Letters to the Editor

Letters to the Editor for June 4

Spend state money on athletic venues

I believe that Husky Stadium and Key Arena should have a place in the state budget.

Husky Stadium is a Northwest icon and has been around for 88 years. Husky Stadium is in need of renovation. The total cost of the renovation will be about $300 million. This is less than half of the cost of the new state convention center.

The center project is funded by hotel taxes at a cost of $766 million. That is more than Key Arena and Husky Stadium renovations combined.

This hotel tax is a great way of making money for the state. For example, it helped pay off Safeco Field years ahead of schedule. The Key Arena renovation will hopefully attract a new NBA team to Seattle. A new basketball team would bring in money from locals as well as tourists who will come and see the games.

All of the people who come will need to stay in hotels, eat, etc. The new arena will pay for itself in a few years just like Safeco.

Though the state budget may be in a deficit, in the long run these two projects would bring lots of money to our state.

Aaron Charneski, Olympia

After-school programs should be saved

I was deeply saddened to read about budget cuts and how it is affecting our economy, and our society.

Due to this, after-school programs, one of the many things being cut next year, is one of the first cuts to be implemented. This makes me sad and angry because, as a kid, I always looked forward to the after-school program. I had some of my best memories there.

I know that after-school programs may cost a lot. But isn’t there any way we can help that? Why do the after-school programs have to go on field trips? We can make after-school programs less expensive, therefore saving and keeping them for kids who come through their doors.

One of the best parts of the after-school program was just playing outside, and having the playground all to ourselves or playing sprout ball, tag, and other outdoor activities with friends.

Let’s keep or at least try and salvage after-school programs by eliminating activities like field trips. This eliminates extra costs such as food, expensive activities done there and transportation. This saves money and allows us to spend money on more relevant items, like daily snacks for the kids and extra employees.

As a kid, one of the best parts of elementary school and middle school was the after-school program. I would hate to see this disappear for every other kid who enjoys it as well.

Brenna Peterson, Olympia

Find happiness among family and friends

I write in regard to the story titled “Layoffs can strain or strengthen family bonds for workers.”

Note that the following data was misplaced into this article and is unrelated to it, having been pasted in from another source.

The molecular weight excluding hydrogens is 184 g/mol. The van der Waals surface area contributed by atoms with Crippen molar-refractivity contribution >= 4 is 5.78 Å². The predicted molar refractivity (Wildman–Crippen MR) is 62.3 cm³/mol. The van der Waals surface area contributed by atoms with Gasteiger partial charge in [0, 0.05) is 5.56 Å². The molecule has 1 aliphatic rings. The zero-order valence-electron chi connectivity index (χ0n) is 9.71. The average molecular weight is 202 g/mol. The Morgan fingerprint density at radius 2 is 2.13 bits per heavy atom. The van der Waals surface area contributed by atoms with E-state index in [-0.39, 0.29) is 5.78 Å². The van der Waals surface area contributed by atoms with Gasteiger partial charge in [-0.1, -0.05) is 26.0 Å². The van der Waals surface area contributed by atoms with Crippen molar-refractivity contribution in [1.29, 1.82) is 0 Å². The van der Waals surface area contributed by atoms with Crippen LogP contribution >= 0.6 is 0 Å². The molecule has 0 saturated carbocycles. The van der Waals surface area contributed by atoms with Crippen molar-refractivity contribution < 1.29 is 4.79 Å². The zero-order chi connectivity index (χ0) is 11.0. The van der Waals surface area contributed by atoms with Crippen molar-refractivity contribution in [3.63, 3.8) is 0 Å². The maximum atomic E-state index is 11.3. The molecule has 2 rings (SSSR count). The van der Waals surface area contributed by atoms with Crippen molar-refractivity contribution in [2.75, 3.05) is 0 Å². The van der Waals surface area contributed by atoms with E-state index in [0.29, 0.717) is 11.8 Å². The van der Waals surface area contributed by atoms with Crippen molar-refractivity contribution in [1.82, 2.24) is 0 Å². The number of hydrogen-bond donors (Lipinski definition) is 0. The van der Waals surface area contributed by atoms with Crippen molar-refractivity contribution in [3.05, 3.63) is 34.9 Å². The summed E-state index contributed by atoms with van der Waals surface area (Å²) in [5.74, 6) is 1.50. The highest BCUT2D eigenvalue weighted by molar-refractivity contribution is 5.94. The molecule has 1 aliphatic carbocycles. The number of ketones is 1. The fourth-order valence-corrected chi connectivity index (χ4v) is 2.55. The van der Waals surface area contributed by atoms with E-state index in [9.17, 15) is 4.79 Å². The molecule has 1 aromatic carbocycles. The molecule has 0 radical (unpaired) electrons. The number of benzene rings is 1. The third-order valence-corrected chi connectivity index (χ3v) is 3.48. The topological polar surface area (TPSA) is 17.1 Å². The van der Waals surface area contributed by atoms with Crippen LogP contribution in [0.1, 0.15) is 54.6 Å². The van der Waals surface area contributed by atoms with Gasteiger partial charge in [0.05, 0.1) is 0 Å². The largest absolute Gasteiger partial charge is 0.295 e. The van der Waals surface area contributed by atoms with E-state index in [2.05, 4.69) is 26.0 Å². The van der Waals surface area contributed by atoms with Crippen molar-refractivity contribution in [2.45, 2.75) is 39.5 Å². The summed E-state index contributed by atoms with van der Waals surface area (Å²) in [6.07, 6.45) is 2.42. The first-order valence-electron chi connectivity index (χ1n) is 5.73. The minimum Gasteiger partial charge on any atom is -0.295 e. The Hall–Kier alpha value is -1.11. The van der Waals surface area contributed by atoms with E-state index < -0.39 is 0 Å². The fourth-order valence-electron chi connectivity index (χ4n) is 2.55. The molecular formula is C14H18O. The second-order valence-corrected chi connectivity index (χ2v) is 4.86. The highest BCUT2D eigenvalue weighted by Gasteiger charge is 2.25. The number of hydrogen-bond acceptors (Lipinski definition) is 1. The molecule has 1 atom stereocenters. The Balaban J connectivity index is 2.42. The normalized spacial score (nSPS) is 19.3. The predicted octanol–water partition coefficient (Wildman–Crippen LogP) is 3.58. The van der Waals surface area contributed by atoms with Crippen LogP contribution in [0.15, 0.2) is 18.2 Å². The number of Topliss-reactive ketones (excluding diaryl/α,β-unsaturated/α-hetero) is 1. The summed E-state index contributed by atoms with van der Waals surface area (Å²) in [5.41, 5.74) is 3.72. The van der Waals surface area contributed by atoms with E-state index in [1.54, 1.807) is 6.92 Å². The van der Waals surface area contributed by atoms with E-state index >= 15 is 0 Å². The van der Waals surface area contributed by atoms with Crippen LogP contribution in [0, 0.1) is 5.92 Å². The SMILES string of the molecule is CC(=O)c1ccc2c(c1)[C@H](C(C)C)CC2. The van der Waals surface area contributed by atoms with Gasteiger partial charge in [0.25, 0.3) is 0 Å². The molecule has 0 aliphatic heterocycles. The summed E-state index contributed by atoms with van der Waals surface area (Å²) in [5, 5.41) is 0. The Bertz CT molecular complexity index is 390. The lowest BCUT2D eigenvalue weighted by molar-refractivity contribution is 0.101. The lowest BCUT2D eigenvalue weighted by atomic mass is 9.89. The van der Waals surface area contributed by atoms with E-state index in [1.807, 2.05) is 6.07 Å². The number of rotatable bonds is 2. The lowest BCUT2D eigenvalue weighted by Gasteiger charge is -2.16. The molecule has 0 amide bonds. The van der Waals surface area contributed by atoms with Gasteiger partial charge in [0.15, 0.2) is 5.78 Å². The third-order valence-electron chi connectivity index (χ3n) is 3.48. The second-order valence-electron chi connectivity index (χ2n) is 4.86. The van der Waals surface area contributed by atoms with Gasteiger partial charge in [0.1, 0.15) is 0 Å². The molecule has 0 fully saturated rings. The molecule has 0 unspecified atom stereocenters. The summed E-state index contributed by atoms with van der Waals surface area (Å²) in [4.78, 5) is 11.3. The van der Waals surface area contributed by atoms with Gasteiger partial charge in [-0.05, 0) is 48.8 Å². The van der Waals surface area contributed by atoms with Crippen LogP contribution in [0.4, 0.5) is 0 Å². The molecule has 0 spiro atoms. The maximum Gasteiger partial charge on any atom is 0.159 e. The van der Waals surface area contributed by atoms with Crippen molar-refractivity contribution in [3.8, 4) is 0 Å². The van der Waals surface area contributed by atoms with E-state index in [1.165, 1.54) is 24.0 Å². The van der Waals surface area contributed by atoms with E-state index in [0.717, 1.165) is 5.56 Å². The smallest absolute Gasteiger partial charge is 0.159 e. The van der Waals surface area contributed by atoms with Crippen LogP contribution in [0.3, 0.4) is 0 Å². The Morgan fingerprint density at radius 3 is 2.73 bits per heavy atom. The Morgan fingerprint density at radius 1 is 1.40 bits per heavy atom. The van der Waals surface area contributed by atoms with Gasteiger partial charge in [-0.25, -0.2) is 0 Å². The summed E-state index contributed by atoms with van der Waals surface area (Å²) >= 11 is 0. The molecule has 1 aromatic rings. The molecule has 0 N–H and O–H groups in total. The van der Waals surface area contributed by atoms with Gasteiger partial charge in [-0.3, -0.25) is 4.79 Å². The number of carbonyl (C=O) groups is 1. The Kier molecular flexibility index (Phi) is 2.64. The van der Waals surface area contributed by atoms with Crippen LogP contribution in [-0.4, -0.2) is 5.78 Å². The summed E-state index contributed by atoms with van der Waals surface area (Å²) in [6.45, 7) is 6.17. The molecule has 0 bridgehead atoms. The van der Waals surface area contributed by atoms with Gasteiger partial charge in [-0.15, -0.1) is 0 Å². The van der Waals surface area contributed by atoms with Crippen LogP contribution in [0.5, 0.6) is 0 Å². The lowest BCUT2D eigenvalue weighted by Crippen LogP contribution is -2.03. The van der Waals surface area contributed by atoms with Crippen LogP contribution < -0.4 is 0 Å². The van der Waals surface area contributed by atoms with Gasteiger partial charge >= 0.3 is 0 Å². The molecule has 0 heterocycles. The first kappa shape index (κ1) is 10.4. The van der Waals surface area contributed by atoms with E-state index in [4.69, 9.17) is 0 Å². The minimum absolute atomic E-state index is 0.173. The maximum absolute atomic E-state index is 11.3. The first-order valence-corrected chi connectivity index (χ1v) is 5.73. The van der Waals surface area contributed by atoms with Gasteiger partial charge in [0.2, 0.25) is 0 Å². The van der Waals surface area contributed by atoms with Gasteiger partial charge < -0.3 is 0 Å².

This article really hit home for me because many of my friends and family members are losing their jobs and getting layoff notices.

Some of my affected friends and family members have children that are grown and supporting themselves, so they aren’t struggling quite as much as the software engineer who has to balance the needs of her family with her ongoing job search.

In my family we have had more time to spend together. Our friends that we weren’t able to see as often are now showing up as frequently as ever to our family get-togethers.

I have also noticed that even with job loss and extra emotional strain, we still have a positive outlook on ourselves and the world around us.

I think that this means that we haven’t completely bought into the corporate dream of our people becoming a consumerist society. We can still find happiness among our family and friends, share laughs, and make memories together without having to physically purchase our entertainment.

If we spend more time with the people we love then we will emerge as a nation on cloud nine.

Sarah Colerick, Oakville

Change program to keep it running

I write in regard to the letter titled, “No one happy with after-school cuts.”

I agree that this is a problem that must be fixed. There is high attendance in these programs. These programs help young students that are trying to get extra help and they help parents that need their kids to be supervised while they are still at work.

If parents want to keep these programs they are going to need to pay for this service.

As a middle school student, I took advantage of these programs but due to the economy these programs are costly.

In elementary school, my parents paid for YMCA care. It was necessary because both my parents could not get off work until 5 p.m. If these programs were to have a fee parents would be able to have this option and the city would have more money to keep these programs running.

There are other options that parents have such as YMCA or Boys and Girls Clubs. Many families take advantage of this program and it needs to stick around.

There needs to be some changes in the program in order to keep the program running.

Alex Giebelhaus, Oakville